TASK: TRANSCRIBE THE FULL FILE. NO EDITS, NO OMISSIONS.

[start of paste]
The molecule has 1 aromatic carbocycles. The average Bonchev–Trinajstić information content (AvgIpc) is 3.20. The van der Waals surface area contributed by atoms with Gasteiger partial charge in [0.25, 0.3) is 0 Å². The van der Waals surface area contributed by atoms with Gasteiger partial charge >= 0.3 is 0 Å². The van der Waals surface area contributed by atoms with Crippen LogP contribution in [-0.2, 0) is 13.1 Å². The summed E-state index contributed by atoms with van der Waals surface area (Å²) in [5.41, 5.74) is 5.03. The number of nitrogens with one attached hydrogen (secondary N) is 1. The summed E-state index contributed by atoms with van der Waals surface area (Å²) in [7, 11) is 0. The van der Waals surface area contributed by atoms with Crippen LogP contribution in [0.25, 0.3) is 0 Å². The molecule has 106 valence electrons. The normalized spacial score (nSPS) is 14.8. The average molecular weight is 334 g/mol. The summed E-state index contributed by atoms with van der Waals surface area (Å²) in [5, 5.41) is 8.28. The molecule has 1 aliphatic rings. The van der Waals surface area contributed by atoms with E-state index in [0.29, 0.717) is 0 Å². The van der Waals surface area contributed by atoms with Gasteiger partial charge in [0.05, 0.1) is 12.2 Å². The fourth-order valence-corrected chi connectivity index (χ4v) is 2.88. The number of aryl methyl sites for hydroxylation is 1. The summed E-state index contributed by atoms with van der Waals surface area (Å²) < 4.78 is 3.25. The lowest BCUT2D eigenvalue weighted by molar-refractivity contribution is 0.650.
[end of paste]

The molecule has 1 aromatic carbocycles. The average Bonchev–Trinajstić information content (AvgIpc) is 3.20. The van der Waals surface area contributed by atoms with Gasteiger partial charge in [0.25, 0.3) is 0 Å². The van der Waals surface area contributed by atoms with Gasteiger partial charge >= 0.3 is 0 Å². The van der Waals surface area contributed by atoms with Crippen LogP contribution in [-0.2, 0) is 13.1 Å². The summed E-state index contributed by atoms with van der Waals surface area (Å²) in [5.41, 5.74) is 5.03. The number of nitrogens with one attached hydrogen (secondary N) is 1. The summed E-state index contributed by atoms with van der Waals surface area (Å²) in [7, 11) is 0. The van der Waals surface area contributed by atoms with Crippen LogP contribution in [0.25, 0.3) is 0 Å². The molecule has 106 valence electrons. The normalized spacial score (nSPS) is 14.8. The average molecular weight is 334 g/mol. The summed E-state index contributed by atoms with van der Waals surface area (Å²) in [5, 5.41) is 8.28. The molecule has 1 aliphatic rings. The van der Waals surface area contributed by atoms with E-state index in [0.29, 0.717) is 0 Å². The van der Waals surface area contributed by atoms with Gasteiger partial charge in [0.05, 0.1) is 12.2 Å². The fourth-order valence-corrected chi connectivity index (χ4v) is 2.88. The number of aryl methyl sites for hydroxylation is 1. The summed E-state index contributed by atoms with van der Waals surface area (Å²) < 4.78 is 3.25. The lowest BCUT2D eigenvalue weighted by molar-refractivity contribution is 0.650.